Because of the type of cancer I had, I would need routine scans every three months to ensure that the disease did not return. It was time for my first follow-up scan and I felt anxious. Only three months prior, a scan showed no evidence of disease (NED), but I was aware that cancer is hardly predictable. We followed protocol and I received the most potent and effective cocktails of chemo and radiation and it had worked. But just as our celebration began, the party was over. A softball-sized malignant tumor had grown within ninety days, and I was facing my first recurrence.

That moment changed everything. The knowledge that cancer had returned with a vengeance sent chills racing through me. To the depths of my soul, I was shaken. My fear of cancer rose exponentially from the trepidation I had experienced at diagnosis. I was facing my own mortality through realistic lenses as I knew my already small statistics would shrink even more. More surgery. More chemo. More pain, grief, fear, exhaustion, and nausea.

Diagnosis pales in comparison to recurrence. At diagnosis, the majority of people feel strong and able to defeat the giant. Bright eyes and bushy tails, we are ready for the fight. Determination and perseverance with a sprinkling of naivety propelled my first battle against cancer. Recurrence comes at a bigger price. The price that we know exactly what we are facing. There are fewer unknowns because we’ve traveled the road before, and can foresee the afflictions that are to come.

It’s been four years since diagnosis, and I’ve had three recurrences after first hearing the words, “You have cancer.” Some came swiftly like the first, only three months later. Other recurrences arrived further down the road. No matter the time that we are able to live without cancer invading our bodies, it never really goes away. Though it may not be a physical presence, cancer often lingers in our emotional well-being. A ghost that haunts us, never wanting to leave. We are constantly reminded that cancer can return at any moment. It’s normal for survivors to feel anxious, depressed, and fearful once treatment ends and NED is achieved.

Some survivors feel more scared after fighting cancer than they did in the throes of the disease. Once treatment ends, we are simply left to pray and hope with every remaining healthy cell within us that cancer will no longer choose our bodies as its residency. Life after cancer isn’t always what we dream it will be, therefore we should be prepared for what may come after this chapter has closed.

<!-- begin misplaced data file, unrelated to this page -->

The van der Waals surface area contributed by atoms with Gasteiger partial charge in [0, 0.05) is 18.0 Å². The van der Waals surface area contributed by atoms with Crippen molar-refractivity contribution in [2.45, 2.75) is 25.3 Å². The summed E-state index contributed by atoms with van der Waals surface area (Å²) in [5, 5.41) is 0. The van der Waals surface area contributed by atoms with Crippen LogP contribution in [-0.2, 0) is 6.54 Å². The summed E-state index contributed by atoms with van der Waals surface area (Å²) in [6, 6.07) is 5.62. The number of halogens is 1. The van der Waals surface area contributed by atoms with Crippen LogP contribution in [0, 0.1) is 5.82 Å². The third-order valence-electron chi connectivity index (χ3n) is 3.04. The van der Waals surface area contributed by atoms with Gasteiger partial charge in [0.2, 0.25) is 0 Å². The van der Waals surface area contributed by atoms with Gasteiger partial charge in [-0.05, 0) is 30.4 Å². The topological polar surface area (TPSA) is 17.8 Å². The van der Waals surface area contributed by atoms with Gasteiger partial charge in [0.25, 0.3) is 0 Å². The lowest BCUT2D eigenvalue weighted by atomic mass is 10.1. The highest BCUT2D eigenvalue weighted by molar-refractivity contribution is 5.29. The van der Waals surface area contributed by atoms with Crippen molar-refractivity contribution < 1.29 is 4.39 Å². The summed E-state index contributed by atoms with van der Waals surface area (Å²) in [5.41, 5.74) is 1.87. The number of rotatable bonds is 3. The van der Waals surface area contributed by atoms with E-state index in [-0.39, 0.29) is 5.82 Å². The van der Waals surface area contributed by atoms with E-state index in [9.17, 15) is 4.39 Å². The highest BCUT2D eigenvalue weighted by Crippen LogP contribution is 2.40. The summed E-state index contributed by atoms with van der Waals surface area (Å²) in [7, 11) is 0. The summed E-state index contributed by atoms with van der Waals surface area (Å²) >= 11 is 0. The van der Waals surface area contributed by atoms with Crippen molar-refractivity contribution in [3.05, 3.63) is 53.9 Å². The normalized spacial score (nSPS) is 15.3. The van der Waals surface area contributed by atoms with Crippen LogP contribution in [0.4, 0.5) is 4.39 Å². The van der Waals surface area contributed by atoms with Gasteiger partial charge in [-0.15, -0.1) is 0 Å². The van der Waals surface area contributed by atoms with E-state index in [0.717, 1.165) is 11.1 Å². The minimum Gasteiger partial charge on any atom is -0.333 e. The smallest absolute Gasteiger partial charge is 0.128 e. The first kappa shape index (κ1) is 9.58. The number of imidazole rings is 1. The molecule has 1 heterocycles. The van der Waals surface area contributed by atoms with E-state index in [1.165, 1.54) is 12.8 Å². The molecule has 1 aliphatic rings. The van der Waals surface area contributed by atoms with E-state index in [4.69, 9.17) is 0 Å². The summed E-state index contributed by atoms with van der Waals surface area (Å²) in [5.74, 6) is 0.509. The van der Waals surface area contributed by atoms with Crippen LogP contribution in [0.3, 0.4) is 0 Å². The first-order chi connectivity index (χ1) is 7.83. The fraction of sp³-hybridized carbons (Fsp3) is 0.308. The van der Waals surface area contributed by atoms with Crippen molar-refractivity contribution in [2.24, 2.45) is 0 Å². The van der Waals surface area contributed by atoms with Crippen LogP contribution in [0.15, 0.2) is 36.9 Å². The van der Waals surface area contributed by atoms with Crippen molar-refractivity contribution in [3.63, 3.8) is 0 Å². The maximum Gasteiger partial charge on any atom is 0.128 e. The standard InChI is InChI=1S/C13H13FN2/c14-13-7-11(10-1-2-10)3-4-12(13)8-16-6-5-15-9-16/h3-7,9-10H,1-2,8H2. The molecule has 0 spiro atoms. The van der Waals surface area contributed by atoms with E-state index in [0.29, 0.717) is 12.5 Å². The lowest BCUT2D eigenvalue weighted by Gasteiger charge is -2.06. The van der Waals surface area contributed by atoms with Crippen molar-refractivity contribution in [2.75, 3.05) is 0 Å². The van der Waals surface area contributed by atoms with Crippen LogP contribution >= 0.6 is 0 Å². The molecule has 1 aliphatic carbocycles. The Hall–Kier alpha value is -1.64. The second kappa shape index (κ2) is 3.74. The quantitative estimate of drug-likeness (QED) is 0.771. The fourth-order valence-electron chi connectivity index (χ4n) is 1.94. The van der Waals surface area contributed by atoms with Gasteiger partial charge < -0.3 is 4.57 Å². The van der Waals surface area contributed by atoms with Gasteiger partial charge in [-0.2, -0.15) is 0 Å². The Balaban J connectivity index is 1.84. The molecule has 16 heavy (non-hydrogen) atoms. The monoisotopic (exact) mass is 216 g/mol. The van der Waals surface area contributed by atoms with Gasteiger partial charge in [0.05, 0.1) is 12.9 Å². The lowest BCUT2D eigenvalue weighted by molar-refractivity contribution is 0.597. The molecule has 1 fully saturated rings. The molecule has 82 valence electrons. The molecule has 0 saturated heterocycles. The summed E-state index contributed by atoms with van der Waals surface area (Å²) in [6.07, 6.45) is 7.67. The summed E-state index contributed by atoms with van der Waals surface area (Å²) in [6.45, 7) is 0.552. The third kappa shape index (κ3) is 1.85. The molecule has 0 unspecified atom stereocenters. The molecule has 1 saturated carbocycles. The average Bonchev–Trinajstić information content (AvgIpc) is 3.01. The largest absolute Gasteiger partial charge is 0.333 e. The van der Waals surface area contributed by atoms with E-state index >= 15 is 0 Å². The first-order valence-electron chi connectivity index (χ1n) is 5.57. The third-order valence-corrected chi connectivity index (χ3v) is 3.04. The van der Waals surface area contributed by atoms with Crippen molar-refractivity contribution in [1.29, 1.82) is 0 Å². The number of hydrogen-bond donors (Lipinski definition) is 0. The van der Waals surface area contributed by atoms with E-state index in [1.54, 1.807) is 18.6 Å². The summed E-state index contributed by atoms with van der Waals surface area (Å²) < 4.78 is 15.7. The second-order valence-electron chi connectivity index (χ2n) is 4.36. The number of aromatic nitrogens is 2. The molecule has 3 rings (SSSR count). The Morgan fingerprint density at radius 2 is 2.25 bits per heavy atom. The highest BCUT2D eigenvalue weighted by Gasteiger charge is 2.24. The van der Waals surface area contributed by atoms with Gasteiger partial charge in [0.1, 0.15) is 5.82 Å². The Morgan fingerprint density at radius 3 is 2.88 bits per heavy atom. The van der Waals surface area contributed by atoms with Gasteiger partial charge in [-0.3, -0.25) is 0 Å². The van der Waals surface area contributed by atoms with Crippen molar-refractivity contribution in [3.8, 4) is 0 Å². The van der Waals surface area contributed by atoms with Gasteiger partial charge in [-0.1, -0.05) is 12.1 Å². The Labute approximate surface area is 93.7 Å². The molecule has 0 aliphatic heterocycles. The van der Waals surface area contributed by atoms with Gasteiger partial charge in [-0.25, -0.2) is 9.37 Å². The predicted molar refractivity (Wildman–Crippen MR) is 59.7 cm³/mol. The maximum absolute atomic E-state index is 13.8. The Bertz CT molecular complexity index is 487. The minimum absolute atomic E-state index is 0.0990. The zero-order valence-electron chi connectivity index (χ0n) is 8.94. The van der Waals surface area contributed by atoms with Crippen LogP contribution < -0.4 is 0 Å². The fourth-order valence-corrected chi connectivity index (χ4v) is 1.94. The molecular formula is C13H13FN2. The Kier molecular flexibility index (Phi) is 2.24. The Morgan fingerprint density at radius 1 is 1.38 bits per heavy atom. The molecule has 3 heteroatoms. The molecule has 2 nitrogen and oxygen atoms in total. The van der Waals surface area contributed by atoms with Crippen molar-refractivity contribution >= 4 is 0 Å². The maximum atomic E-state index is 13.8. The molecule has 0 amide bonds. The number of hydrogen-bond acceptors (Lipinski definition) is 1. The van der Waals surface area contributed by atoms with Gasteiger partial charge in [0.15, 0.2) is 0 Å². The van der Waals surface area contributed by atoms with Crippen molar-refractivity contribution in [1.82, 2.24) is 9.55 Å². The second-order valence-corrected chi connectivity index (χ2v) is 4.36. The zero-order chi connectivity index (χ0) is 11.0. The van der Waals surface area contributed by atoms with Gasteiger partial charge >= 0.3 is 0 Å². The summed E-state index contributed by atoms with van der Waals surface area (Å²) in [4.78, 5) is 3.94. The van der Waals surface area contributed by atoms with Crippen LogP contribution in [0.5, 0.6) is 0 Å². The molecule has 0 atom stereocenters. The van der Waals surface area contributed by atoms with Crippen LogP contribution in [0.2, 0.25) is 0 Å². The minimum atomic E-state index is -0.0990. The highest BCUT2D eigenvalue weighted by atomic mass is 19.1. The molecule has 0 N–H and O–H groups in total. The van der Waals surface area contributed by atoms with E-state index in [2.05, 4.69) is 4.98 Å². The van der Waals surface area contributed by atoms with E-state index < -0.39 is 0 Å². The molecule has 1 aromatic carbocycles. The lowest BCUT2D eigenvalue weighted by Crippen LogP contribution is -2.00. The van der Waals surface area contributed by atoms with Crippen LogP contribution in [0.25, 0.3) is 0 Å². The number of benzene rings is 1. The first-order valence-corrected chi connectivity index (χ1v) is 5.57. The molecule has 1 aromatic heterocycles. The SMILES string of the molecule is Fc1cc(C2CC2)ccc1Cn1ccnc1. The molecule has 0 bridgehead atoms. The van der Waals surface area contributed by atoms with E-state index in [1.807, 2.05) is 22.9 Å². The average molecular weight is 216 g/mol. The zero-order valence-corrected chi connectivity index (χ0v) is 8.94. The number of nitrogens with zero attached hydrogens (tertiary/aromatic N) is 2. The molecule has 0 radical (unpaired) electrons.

In order to look forward, we must avoid looking back. Not denying the journey we trekked or ignoring the fight, but by deciding that cancer can no longer have a vice grip on our lives, we can begin to truly live free of cancer. Fear of recurrence gives power to the disease. Our anxieties can fuel cancer, giving it control over us. When fear creeps in, we must stand against it, knowing who we have become in spite of the struggles we have faced. We are much stronger than we think we are.

We have looked straight into the eyes of death, and have come out on the other side. We have been beaten down, knocked around, and yet we have survived. Our faith has been put to the ultimate test and has grown in the fire. Hope has emerged from the ashes. Though we have lost much, we’ve gained more. We are different. We have changed, developed, and flourished. We must acknowledge that though cancer affected every area of our life, we have come out on top. Living every day is a choice. Choosing joy is vital to the continued success of a healthy and happy existence.

Matthew 6:34 (MSG)

“Give your entire attention to what God is doing right now, and don’t get worked up about what may or may not happen tomorrow. God will help you deal with whatever hard things come up when the time comes.”

Living an Intentional Life

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I decided not to make resolutions this year. Instead, I chose one word that I wanted to represent 2015. Intentional. I desired to be more intentional with my time, my relationships, and my work. I didn’t want life to pass me by. I wanted to be present in everything I did and with everyone I was with. Yet somehow, I wasn’t as intentional as I intended to be. Sure, there were times when I was focused and diligent in certain areas of my life, but many things fell between the cracks. Decisions that were made and not made, relationships that were poured into and those that were put aside, and work that succeeded and some that failed, has taught me something. We must continually strive to be intentional. We must live a life that demands effort, otherwise our entire life will soon be witnessed through our rear view mirror.